A variety of Screw compressors can be used with modern Inverter Drive technology. This provides effective, reliable and energy efficient water chiller equipment.
Screw compressors provide a long base operating life easily achieving > 50,000 run hours (20 years plus for an average application), but to obtain this length of service a mid-life bearing overhaul is essential.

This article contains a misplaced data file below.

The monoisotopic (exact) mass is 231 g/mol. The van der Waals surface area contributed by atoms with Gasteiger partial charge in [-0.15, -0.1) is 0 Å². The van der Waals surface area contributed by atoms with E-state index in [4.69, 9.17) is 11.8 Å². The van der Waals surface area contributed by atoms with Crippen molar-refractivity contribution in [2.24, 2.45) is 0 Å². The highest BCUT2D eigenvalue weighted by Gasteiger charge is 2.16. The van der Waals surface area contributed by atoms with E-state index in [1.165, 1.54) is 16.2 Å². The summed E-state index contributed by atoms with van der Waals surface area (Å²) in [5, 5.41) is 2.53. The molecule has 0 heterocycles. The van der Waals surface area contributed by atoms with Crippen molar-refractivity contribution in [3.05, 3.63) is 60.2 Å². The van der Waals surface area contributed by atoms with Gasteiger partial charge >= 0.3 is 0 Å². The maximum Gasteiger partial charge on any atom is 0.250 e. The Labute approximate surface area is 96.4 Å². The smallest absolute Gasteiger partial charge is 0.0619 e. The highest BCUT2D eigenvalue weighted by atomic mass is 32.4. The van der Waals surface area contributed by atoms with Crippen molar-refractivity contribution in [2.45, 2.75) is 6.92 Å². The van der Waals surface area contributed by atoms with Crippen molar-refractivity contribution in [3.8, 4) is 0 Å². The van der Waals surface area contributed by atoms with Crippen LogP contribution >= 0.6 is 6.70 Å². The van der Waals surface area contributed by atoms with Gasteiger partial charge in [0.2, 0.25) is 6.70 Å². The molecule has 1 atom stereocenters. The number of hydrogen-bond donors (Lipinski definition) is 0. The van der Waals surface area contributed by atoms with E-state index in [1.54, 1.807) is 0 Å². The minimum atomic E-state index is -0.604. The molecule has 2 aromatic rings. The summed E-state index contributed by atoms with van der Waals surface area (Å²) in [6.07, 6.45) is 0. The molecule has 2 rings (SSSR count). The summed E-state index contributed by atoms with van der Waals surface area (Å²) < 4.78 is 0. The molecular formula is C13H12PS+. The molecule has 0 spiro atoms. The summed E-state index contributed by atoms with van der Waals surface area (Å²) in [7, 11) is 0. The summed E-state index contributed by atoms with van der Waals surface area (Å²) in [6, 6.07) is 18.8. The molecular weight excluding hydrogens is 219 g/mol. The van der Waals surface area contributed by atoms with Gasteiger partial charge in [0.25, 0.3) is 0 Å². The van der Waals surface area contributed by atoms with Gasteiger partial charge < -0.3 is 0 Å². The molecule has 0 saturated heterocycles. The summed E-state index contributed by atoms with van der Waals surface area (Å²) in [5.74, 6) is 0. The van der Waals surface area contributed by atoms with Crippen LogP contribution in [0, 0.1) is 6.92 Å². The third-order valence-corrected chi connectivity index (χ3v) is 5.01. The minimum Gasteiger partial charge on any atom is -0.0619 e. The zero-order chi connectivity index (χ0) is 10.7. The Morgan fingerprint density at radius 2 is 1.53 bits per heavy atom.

For larger capacity water chillers twin shaft Screw compressors now dominate a majority of chiller ranges and are proving increasingly popular where energy efficiency is a key consideration (everywhere they are used presumably!). When applied upon the latest chillers use with Inverter drive technology is providing compelling reasons to use Screw compressors as they are resilient, and can match not only energy performance, but offer a more flexible envelope of operation and are generally of lower capital cost than for instance turbo compressors. A decade ago when this article was first penned, reciprocating compressors were still dominant throughout the chiller world, but with the phase out of R22 so too has our industry seen the virtual phase out of reciprocating compressors, and when the low reliability and poor energy efficiency is considered this is of little surprise. However, the widely adopted attitude to service with the piston machine was to fix at failure. Whereas much could be done to extend compressor longevity, most reciprocating compressors could be repaired, regardless of the actual nature and extent of a particular failure. Generally about 9 of 10 exchange unit returns received were reparable. This is not applicable to Screw Compressors! There are two principle designs of screw compressor in common use, twin rotor, and single rotor / star wheel (single or double star). There are only one or two moving rotors associated with star wheels on the latter type. Additionally there is commonly a slide valve device providing capacity variation. Apart from one major manufacturer, who has put their heart and soul into Gate Rotor Screws, the vast majority of Screw compressors in service now are twin shaft. Critically the operational clearances between the rotors is extremely small, and herein lays a critical problem when failure does occur. Screw compressors run much faster than equivalent reciprocating type compressors, typically the drive motor runs just below 3,000 rpm on the UK 50 Hz supply, twice the speed of most reciprocating compressors, although with modern use of inverters peak speeds can exceed 4,000 rpm. When a mechanical failure occurs much particulate debris is produced before the machine finally comes to rest when a safety device operates, e.g. overload or seizure. Due to the very effective pumping action of the screw rotor profiles this debris is dragged and gouged through the Screw mechanism, and it’s tight clearances, creates more debris and damage in the process. This effect renders the machine very rapidly beyond effective or economic repair. As many as 3 out of 5 screws we receive that have suffered failure are rendered beyond repair. With far fewer machines present in the market, most models are not made with redundant castings, thus the only available option is the high expense of a new compressor. Inevitably failure will occur at the most inconvenient moment, leading to an urgent and even more expensive repair solution